In support of work investigating the distribution and prevalence of avian malaria, Curator of Birds Gary Voelker and BRTC Curator Heather Prestridge visited Italy in 2017 to obtain blood samples from birds. Working alongside Italian colleagues, blood samples from 800 birds were collected and returned to the BRTC for analysis. The robust partnerships that Dr. Voelker has fostered with Italian colleagues (beginning in 2015) from the University of Torino, Civic Museum of Carmagnola, and the University del Piemonte Orientale quickly led to additional expeditions including Sardinia in 2018 and Sicily in 2019. The first paper stemming from this collaboration was published in 2021. In addition to investigating avian malaria, the group is also working on systematics and biogeography of birds.
South Africa 2014
Gary Voelker, Faculty Curator of Birds & Heather Prestridge, Curator (and Stuffer of Birds)
In 2014, curators Voelker and Prestridge visited the Eastern Cape Province in South Africa to collect bird specimens (including blood, tissue and ectoparasites) that will provide material for on-going research in the Voelker and Light labs at Texas A&M University. Part of the trip was coordinated with the help of Dr. Leigh Richards, Curator of Mammals, Natural Science Museum, Durban. In addition to Dr. Richards and her team, we were joined by Dr. Sergei Drovetski, a colleague of Dr. Voelker’s since graduate school.
Specimens were collected on private farms in Graaff-Reinet (Allendale and Bloemhof), Craddock (Long Acre), and Grahamstown (Strowan). These localities are all in the Eastern Cape Province, a region of South Africa in which Voelker has done little sampling over the last 20 years. The expedition was therefore geared to filling this sampling gap, and to sample across a known hybrid zone for several species-pairs (both White-eyes and Bulbuls). Overall, the samples will be included in, 1) phylogeographic studies which seek to address the impacts of historical climate on bird populations in southern Africa, 2) continent-wide assessments of avian malaria parasites, and 3) ectoparasite diversity and distributions in South Africa. Bird specimens have been cataloged at the Biodiversity Research and Teaching Collections.
Kevin Conway, Faculty Curator of Fishes & Heather Prestridge, Curator
In June of 2012, researchers from the Biodiversity Research and Teaching Collections teamed up with faculty and students from the University of the West Indies for a field course/expedition to the north coast of Trinidad. The focus of our trip was to collect species of clingfish (Gobiesox spp.) from the area. Specimens from the expedition were shared with the Zoology Museum at the University of the West Indies, St. Augustine.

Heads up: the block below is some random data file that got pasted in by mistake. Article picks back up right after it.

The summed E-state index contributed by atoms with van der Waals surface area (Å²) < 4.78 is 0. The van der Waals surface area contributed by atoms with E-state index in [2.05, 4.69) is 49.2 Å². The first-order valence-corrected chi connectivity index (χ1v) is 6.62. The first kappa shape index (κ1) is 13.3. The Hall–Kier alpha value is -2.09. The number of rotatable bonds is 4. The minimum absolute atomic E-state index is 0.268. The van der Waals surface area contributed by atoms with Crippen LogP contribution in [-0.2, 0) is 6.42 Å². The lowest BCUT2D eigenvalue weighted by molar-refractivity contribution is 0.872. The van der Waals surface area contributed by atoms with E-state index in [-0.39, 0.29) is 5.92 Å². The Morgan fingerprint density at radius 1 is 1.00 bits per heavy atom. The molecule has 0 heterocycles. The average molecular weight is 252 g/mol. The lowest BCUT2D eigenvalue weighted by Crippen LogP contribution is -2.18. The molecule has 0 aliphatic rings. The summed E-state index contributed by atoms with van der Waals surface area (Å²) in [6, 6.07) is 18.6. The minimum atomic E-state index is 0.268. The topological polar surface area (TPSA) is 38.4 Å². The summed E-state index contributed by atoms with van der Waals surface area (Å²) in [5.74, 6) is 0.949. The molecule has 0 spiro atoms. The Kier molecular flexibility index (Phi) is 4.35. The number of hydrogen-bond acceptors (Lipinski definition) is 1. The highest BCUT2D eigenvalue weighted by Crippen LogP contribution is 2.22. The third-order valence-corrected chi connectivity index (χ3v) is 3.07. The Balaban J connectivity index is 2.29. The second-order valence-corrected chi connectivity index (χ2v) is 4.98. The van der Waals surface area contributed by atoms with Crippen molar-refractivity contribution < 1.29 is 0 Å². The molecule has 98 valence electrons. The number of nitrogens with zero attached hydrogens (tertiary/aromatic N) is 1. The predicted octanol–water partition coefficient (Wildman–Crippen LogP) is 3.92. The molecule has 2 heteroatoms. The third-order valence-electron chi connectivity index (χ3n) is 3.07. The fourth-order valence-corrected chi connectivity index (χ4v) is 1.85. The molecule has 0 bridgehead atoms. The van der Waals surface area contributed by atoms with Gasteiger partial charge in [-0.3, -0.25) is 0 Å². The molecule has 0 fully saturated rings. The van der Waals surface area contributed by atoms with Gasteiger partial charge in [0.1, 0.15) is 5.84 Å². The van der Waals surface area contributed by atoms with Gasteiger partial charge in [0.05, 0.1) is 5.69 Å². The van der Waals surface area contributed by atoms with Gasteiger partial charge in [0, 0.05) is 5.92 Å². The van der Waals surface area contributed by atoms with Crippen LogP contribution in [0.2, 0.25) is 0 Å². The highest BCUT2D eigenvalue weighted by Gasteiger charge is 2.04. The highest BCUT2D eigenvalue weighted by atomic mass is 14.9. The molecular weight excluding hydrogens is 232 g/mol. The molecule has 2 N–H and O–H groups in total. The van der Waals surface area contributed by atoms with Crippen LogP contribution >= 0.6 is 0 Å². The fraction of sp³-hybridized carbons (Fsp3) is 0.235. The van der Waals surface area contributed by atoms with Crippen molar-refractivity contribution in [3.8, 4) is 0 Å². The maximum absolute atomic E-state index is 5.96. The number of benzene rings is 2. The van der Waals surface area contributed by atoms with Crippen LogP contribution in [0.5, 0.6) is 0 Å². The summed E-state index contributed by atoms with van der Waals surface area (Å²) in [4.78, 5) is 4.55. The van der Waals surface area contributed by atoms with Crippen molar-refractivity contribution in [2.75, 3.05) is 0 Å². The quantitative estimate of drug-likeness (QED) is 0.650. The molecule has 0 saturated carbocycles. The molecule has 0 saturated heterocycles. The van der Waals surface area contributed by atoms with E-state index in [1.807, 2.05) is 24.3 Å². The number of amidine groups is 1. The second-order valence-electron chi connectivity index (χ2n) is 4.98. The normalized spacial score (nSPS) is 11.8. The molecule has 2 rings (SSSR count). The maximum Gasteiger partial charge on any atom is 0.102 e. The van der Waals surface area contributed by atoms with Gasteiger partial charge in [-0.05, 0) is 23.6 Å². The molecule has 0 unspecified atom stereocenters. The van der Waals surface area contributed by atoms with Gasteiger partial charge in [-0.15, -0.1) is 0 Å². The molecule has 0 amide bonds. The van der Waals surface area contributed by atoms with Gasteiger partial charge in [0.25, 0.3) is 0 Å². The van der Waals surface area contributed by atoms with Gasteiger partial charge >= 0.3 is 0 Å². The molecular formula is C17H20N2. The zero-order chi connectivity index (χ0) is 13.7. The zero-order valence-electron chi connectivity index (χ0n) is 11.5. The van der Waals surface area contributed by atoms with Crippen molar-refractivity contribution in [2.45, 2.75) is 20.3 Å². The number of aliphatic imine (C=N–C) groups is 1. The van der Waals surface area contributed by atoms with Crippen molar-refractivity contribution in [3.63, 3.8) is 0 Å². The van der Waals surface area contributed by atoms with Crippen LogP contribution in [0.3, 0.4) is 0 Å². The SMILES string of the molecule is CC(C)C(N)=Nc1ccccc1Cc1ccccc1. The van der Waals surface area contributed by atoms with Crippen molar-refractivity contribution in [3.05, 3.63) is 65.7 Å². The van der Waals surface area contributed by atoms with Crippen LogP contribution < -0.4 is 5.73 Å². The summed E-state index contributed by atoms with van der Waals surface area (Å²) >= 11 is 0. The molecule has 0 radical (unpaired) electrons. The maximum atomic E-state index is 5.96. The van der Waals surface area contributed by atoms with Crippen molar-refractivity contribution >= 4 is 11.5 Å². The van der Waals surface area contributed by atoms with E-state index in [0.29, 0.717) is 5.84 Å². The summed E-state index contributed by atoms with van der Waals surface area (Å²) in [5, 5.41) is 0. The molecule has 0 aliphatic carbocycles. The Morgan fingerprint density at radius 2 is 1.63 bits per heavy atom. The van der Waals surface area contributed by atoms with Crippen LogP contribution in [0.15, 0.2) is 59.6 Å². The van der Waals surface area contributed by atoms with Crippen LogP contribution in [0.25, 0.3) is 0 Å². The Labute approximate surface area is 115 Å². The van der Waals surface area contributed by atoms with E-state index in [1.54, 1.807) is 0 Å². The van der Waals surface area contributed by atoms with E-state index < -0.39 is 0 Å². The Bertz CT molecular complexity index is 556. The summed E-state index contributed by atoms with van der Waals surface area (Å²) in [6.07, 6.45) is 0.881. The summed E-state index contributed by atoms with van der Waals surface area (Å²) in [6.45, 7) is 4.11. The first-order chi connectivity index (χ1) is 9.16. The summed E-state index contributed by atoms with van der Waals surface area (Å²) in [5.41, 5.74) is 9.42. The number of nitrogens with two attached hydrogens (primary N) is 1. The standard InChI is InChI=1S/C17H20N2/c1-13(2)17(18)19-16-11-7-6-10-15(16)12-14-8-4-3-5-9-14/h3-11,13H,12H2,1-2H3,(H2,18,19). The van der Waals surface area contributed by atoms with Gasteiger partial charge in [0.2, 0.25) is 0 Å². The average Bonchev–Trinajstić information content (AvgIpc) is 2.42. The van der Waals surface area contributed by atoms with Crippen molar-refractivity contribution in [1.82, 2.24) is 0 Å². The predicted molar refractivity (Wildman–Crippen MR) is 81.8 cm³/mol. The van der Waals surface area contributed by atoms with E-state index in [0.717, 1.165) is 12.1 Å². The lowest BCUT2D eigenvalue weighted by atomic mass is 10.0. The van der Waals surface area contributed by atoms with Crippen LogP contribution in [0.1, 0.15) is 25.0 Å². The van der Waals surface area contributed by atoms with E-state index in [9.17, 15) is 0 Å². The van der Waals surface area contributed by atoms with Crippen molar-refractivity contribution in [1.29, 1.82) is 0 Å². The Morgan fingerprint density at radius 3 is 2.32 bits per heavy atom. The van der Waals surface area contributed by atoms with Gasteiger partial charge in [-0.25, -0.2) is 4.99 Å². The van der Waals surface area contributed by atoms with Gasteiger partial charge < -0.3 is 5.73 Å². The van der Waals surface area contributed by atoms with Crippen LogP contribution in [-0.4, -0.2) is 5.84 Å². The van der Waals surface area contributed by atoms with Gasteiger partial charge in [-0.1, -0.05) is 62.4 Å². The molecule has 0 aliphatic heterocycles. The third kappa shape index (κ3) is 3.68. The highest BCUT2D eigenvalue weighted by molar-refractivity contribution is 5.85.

Gary Voelker, Faculty Curator of Birds; Toby J. Hibbitts, Curator of Amphibians and Reptiles; Jerry Huntley, WFSC Undergraduate student.
From mid-May to mid-June of 2010 a group of researchers from the Biodiversity Research and Teaching Collections went on an expedition to Benin, West Africa. The main objective of the trip was to explore the feasibility of future work in the country while building the BRTC collections of bird, reptile, and amphibian tissue and blood from the region. Dr. Alphonse Adite, a former student from the Department of Wildlife and Fisheries Sciences and a native of Benin assisted with logistics and played a vital role in the success of the trip. It is the goal of the BRTC to continue fostering foreign relations with Benin and other countries of interest to our researchers. In the near future we will use the tissue and blood samples collected for future genetic studies of the biodiversity of Benin and how it connects to regional scales of genetic diversity across Africa. All specimens will be cataloged into the collections at the BRTC. See a complete list of species collected here (pdf file)
In 2010, Ben Marks set out to continue his study of avian diversification in the tropical rainforests of Africa. His current research has two main foci; 1) we are interested in broad-scale patterns of geographic variation in widespread species in the Afrotropics, and 2) we are investigating the role that the Congo River system may have played in promoting diversification in birds inhabiting the lowland rainforest in the Democratic Republic of Congo. This research is in collaboration with colleagues from two Congolese institutions; the University of Bukavu and the University of Kisangani.